Chemists in Japan report development of the world's first DNA molecule made almost entirely of artificial parts. The finding could lead to improvements in gene therapy, futuristic nano-sized computers, and other high-tech advances, they say. Their study is scheduled for the July 23 issue of the Journal of the American Chemical Society.
In the new study, Masahiko Inouye and colleagues point out that scientists have tried for years to develop artificial versions of DNA in order to extend its amazing information storage capabilities.
As the genetic blueprint of all life forms, DNA uses the same set of four basic building blocks, known as bases, to code for a variety of proteins used in cell functioning and development. Until now, scientists have only been able to craft DNA molecules with one or a few artificial parts, including certain bases.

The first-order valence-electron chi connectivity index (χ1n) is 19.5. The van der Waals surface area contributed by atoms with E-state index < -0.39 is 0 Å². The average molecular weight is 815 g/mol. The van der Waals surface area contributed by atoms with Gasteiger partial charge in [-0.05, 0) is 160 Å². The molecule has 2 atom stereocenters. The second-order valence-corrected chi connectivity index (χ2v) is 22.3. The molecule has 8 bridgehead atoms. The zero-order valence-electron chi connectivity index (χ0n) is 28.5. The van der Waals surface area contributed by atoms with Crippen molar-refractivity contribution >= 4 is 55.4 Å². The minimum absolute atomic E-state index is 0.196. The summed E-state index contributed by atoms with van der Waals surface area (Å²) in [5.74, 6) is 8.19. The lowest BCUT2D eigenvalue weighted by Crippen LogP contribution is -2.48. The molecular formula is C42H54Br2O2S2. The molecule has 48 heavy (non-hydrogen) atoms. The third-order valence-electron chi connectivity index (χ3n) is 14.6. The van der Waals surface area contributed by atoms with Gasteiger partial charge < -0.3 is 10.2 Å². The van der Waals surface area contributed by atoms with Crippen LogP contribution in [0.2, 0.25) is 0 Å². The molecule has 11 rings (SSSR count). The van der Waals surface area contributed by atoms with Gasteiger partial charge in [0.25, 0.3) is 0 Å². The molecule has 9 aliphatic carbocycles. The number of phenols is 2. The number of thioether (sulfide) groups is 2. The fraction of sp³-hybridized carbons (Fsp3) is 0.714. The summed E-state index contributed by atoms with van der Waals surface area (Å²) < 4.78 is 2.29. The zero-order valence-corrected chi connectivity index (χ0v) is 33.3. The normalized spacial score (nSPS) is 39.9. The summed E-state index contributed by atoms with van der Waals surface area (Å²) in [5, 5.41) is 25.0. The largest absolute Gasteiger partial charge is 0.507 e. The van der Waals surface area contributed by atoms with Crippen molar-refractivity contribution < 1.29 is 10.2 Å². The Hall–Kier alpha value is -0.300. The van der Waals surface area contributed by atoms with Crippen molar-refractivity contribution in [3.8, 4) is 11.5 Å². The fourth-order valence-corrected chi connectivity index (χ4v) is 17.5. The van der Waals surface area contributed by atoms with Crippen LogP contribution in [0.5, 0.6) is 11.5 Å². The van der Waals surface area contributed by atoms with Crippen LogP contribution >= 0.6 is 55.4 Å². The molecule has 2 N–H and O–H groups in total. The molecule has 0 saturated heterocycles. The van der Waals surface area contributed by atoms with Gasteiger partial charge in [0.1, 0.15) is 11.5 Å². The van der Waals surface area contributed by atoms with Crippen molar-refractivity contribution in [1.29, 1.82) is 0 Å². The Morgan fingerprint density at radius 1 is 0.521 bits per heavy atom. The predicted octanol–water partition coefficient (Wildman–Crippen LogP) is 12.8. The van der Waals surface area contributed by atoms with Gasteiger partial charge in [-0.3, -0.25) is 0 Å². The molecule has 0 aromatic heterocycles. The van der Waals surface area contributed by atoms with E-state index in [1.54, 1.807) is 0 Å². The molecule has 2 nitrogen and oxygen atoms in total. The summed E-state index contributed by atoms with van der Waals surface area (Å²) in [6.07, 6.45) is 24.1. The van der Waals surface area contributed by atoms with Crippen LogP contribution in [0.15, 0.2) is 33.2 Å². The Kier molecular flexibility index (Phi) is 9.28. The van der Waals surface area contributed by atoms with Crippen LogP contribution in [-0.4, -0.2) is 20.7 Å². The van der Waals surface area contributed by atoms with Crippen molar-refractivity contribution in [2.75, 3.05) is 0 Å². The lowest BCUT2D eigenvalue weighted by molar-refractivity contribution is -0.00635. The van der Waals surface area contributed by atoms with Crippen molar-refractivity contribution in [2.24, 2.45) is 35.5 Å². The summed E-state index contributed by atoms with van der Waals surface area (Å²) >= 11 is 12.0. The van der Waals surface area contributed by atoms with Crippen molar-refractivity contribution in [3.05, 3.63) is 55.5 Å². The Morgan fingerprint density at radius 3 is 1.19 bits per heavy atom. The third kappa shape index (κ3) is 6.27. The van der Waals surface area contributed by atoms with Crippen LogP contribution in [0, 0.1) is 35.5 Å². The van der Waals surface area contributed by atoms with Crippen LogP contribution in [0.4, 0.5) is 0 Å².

The researchers used high-tech DNA synthesis equipment to stitch together four entirely new, artificial bases inside the sugar-based framework of a DNA molecule. This resulted in unusually stable, double-stranded structures resembling natural DNA.
Like natural DNA, the new structures were right-handed and some easily formed triple-stranded structures. The unique chemistry of these structures and their high stability offer unprecedented possibilities for developing new biotech materials and applications, the researchers say.
Source: American Chemical Society
Explore further: New fluorescent polymer makes deformation visible